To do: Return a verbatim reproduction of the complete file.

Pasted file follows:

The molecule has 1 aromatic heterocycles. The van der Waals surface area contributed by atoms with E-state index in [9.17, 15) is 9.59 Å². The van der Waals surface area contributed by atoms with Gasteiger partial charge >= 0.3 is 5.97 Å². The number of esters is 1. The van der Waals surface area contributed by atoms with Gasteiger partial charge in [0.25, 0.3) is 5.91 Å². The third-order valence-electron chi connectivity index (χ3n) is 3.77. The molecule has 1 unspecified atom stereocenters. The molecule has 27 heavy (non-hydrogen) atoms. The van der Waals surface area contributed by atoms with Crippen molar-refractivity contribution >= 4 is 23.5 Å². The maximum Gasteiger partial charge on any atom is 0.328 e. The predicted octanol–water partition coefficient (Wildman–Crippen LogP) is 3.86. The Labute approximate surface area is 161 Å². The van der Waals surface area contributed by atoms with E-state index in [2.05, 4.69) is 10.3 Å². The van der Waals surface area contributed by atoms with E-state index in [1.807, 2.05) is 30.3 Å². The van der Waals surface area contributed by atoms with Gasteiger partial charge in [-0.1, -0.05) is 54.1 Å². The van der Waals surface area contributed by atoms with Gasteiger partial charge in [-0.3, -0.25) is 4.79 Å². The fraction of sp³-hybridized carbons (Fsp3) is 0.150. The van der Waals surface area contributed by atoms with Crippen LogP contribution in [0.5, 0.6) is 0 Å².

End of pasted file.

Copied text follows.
The molecule has 1 aromatic heterocycles. The van der Waals surface area contributed by atoms with E-state index in [9.17, 15) is 9.59 Å². The van der Waals surface area contributed by atoms with Gasteiger partial charge >= 0.3 is 5.97 Å². The number of esters is 1. The van der Waals surface area contributed by atoms with Gasteiger partial charge in [0.25, 0.3) is 5.91 Å². The third-order valence-electron chi connectivity index (χ3n) is 3.77. The molecule has 1 unspecified atom stereocenters. The molecule has 27 heavy (non-hydrogen) atoms. The van der Waals surface area contributed by atoms with Crippen molar-refractivity contribution >= 4 is 23.5 Å². The maximum Gasteiger partial charge on any atom is 0.328 e. The predicted octanol–water partition coefficient (Wildman–Crippen LogP) is 3.86. The Labute approximate surface area is 161 Å². The van der Waals surface area contributed by atoms with E-state index in [2.05, 4.69) is 10.3 Å². The van der Waals surface area contributed by atoms with E-state index in [1.807, 2.05) is 30.3 Å². The van der Waals surface area contributed by atoms with Gasteiger partial charge in [-0.1, -0.05) is 54.1 Å². The van der Waals surface area contributed by atoms with Gasteiger partial charge in [-0.3, -0.25) is 4.79 Å². The fraction of sp³-hybridized carbons (Fsp3) is 0.150. The van der Waals surface area contributed by atoms with Crippen LogP contribution in [0.5, 0.6) is 0 Å².